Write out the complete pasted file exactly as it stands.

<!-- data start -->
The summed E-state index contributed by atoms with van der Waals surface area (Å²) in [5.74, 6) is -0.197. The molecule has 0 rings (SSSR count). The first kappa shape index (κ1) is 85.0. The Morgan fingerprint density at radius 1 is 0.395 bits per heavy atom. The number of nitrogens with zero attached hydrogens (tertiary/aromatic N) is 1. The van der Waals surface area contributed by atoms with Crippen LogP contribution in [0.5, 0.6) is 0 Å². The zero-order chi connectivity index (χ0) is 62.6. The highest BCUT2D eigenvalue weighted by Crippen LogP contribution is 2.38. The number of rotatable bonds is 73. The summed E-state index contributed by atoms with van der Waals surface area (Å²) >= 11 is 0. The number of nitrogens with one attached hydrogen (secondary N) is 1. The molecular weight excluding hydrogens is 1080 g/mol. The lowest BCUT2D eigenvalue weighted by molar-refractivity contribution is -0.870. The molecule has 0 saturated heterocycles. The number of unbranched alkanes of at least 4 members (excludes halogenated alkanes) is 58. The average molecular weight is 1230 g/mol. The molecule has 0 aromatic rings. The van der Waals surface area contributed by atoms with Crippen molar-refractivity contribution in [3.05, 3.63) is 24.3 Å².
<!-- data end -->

The summed E-state index contributed by atoms with van der Waals surface area (Å²) in [5.74, 6) is -0.197. The molecule has 0 rings (SSSR count). The first kappa shape index (κ1) is 85.0. The Morgan fingerprint density at radius 1 is 0.395 bits per heavy atom. The number of nitrogens with zero attached hydrogens (tertiary/aromatic N) is 1. The van der Waals surface area contributed by atoms with Crippen LogP contribution in [0.5, 0.6) is 0 Å². The zero-order chi connectivity index (χ0) is 62.6. The highest BCUT2D eigenvalue weighted by Crippen LogP contribution is 2.38. The number of rotatable bonds is 73. The summed E-state index contributed by atoms with van der Waals surface area (Å²) >= 11 is 0. The number of nitrogens with one attached hydrogen (secondary N) is 1. The molecular weight excluding hydrogens is 1080 g/mol. The lowest BCUT2D eigenvalue weighted by molar-refractivity contribution is -0.870. The molecule has 0 saturated heterocycles. The number of unbranched alkanes of at least 4 members (excludes halogenated alkanes) is 58. The average molecular weight is 1230 g/mol. The molecule has 0 aromatic rings. The van der Waals surface area contributed by atoms with Crippen molar-refractivity contribution in [3.05, 3.63) is 24.3 Å².